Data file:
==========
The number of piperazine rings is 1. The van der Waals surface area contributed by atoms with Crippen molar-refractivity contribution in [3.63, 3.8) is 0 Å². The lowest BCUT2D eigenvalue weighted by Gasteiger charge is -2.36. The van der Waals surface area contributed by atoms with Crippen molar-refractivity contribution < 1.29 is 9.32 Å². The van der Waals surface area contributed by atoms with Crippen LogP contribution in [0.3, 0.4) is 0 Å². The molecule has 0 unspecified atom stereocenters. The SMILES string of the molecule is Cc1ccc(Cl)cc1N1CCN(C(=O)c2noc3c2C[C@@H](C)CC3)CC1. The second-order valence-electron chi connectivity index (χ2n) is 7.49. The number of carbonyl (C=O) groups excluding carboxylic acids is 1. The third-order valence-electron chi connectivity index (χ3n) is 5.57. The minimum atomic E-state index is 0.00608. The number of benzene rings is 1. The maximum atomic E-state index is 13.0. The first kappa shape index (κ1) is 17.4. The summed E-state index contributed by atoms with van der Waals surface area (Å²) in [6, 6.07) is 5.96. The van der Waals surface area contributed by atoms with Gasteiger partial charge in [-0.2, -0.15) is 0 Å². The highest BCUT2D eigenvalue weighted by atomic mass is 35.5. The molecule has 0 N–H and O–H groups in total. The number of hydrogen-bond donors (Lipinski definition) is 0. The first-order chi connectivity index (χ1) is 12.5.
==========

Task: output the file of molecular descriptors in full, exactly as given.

The number of piperazine rings is 1. The van der Waals surface area contributed by atoms with Crippen molar-refractivity contribution in [3.63, 3.8) is 0 Å². The lowest BCUT2D eigenvalue weighted by Gasteiger charge is -2.36. The van der Waals surface area contributed by atoms with Crippen molar-refractivity contribution < 1.29 is 9.32 Å². The van der Waals surface area contributed by atoms with Crippen LogP contribution in [0.3, 0.4) is 0 Å². The molecule has 0 unspecified atom stereocenters. The SMILES string of the molecule is Cc1ccc(Cl)cc1N1CCN(C(=O)c2noc3c2C[C@@H](C)CC3)CC1. The second-order valence-electron chi connectivity index (χ2n) is 7.49. The number of carbonyl (C=O) groups excluding carboxylic acids is 1. The third-order valence-electron chi connectivity index (χ3n) is 5.57. The minimum atomic E-state index is 0.00608. The number of benzene rings is 1. The maximum atomic E-state index is 13.0. The first kappa shape index (κ1) is 17.4. The summed E-state index contributed by atoms with van der Waals surface area (Å²) in [6, 6.07) is 5.96. The van der Waals surface area contributed by atoms with Gasteiger partial charge in [-0.2, -0.15) is 0 Å². The highest BCUT2D eigenvalue weighted by atomic mass is 35.5. The molecule has 0 N–H and O–H groups in total. The number of hydrogen-bond donors (Lipinski definition) is 0. The first-order chi connectivity index (χ1) is 12.5.